Pregnancy Category C: There are no adequate and well-controlled studies of Spasmoplex in pregnant women. Spasmoplex should be used during pregnancy only if the potential benefit to the patient outweighs the risk to the patient and fetus. Women who become pregnant during Spasmoplex treatment are encouraged to contact their physician.
Based on animal data, Spasmoplex is predicted to have a low probability of increased risk of adverse developmental outcomes, above background risk. Adverse developmental findings were not observed to correlate with dose in rats or in rabbits. No increased risk above background was observed in rats and rabbits treated at an exposure approximately equivalent to the maximal recommended human dose of 40 mg.
In a rat embryo/fetal development study, pregnant rats received doses of Spasmoplex up to 200 mg/kg/day, from implantation to closure of the fetal hard palate, with maternal systemic exposures corresponding to approximately nine times the exposure of women treated at the MRHD of 40 mg, based on AUC. No malformations or fetal toxicity were observed.
The offspring of female rats exposed orally, pre-and post-natally, to Spasmoplex up to 200 mg/kg/day showed no increased developmental toxicity over background in surviving pups. However, maternal toxicity (death, irregular breathing, increased excitability) was observed at 200 mg/kg/day. A no-effect level for maternal and pup toxicity (survival to Day 4) was 20 mg/kg/day, an exposure approximately equivalent to the maximal recommended human dose (MRHD) of 40 mg.
In a rabbit embryo/fetal development study, pregnant rabbits received doses of Spasmoplex up to 200 mg/kg/day, from implantation to closure of the fetal hard palate. At 200 mg/kg/day, maternal systemic exposures corresponded to approximately 16 times the exposure of women treated at the MRHD of 40 mg, based on AUC. However, one fetus in each of the three treated dose groups (0.3 to 16 times exposures at the MRHD) demonstrated multiple malformations, including umbilical hernia and skeletal malformations. A maternal no-effect level was set at 20 mg/kg/day, at an exposure approximately equivalent to the maximal recommended human dose (MRHD) of 40 mg, due to clinical signs (reduced feces, hunched posture, diarrhea) observed in a pharmacokinetic study at 200 mg/kg/day.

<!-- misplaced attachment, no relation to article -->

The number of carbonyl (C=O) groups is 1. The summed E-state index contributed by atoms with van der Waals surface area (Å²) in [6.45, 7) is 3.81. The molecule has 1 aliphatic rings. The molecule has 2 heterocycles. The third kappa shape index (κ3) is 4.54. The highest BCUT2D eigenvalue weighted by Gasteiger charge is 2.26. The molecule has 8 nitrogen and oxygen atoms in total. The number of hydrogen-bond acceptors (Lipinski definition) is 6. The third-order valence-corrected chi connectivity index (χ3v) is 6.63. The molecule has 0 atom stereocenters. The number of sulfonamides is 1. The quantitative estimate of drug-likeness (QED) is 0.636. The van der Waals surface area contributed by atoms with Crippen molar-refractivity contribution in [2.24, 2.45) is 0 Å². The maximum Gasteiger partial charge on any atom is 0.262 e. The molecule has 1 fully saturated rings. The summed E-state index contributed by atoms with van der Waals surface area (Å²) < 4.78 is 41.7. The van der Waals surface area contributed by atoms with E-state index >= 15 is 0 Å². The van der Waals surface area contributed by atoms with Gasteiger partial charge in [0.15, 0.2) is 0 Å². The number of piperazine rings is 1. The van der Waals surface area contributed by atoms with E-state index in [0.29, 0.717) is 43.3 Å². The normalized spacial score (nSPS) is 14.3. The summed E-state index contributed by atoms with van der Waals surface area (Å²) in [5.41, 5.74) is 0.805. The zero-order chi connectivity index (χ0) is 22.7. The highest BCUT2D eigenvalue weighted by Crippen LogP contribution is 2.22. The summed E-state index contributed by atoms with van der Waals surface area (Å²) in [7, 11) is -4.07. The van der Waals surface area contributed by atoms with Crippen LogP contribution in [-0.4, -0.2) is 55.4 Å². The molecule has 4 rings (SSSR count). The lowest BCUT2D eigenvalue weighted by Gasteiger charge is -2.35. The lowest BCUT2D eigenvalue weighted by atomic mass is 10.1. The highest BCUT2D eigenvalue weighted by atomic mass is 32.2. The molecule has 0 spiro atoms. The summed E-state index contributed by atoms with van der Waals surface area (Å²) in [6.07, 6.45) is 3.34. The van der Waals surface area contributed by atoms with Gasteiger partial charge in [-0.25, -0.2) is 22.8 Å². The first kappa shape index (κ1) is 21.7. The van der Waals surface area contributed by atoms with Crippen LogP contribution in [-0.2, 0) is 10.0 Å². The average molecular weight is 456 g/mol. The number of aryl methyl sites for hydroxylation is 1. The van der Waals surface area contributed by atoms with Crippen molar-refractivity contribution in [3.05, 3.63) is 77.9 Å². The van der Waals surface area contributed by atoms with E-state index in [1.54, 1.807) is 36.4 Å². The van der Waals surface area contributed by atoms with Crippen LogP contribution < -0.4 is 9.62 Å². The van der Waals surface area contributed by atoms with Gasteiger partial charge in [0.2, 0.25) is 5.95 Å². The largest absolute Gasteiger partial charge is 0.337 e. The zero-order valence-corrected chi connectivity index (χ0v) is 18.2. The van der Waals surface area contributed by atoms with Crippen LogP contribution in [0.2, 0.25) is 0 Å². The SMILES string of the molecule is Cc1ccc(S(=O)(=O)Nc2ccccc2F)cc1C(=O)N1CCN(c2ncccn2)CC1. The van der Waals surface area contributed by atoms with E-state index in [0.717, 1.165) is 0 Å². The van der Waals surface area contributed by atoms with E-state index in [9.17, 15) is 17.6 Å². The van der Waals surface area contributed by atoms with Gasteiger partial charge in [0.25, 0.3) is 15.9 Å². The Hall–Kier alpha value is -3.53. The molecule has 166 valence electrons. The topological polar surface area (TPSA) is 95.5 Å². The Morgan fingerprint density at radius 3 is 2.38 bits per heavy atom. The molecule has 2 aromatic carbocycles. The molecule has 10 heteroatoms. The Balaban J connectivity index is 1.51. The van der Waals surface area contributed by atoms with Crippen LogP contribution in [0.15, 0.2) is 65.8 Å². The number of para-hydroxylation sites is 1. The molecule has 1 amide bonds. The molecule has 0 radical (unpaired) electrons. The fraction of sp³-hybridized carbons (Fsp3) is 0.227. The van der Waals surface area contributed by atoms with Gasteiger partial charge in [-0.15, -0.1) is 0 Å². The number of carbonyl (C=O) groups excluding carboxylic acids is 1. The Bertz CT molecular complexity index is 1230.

8.2 Labor and Delivery
The effect of Spasmoplex tablets on labor and delivery is unknown.
8.3 Nursing Mothers
Spasmoplex was excreted, to a limited extent (less than 1%), into the milk of lactating rats (primarily as parent compound). It is not known whether this drug is excreted in human milk. Because many drugs are excreted in human milk, Spasmoplex should be used during lactation only if the potential benefit justifies the potential risk to the newborn.
8.4 Pediatric Use
The safety and effectiveness of Spasmoplex in pediatric patients have not been established.
8.5 Geriatric Use
Of the 591 patients with overactive bladder who received treatment with Spasmoplex in the two U.S., placebo-controlled, efficacy and safety studies, 249 patients were 65 years of age and older. Eighty-eight Spasmoplex treated patients (15%) were greater than or equal to 75 years of age.
In these 2 studies, the incidence of commonly reported anticholinergic adverse reactions in patients treated with Spasmoplex (including dry mouth, constipation, dyspepsia, urinary tract infection, and urinary retention) was higher in patients 75 years of age and older as compared to younger patients. This effect may be related to an enhanced sensitivity to anticholinergic agents in this patient population [see Clinical Pharmacology (12.3)]. Therefore, based upon tolerability, the dose frequency of Spasmoplex may be reduced to 20 mg once daily in patients 75 years of age and older.
8.6 Renal Impairment
Severe renal impairment (creatinine clearance less than 30 mL/minute) significantly altered the disposition of Spasmoplex. A 4.2-fold and 1.8-fold increase in mean AUC(0-∞) and Cmax, respectively, and the appearance of an additional elimination phase with a long half-life (~33 hr) were detected in patients with severe renal impairment compared with nearly age-matched subjects with creatinine clearance equal to or higher than 80 mL/min. The different pharmacokinetic behavior of Spasmoplex in patients with severe renal impairment necessitates adjustment of dosage frequency [see Dosage and Administration (2)]. The pharmacokinetics of trospium have not been studied in patients with creatinine clearance ranging from 30-80 mL/min.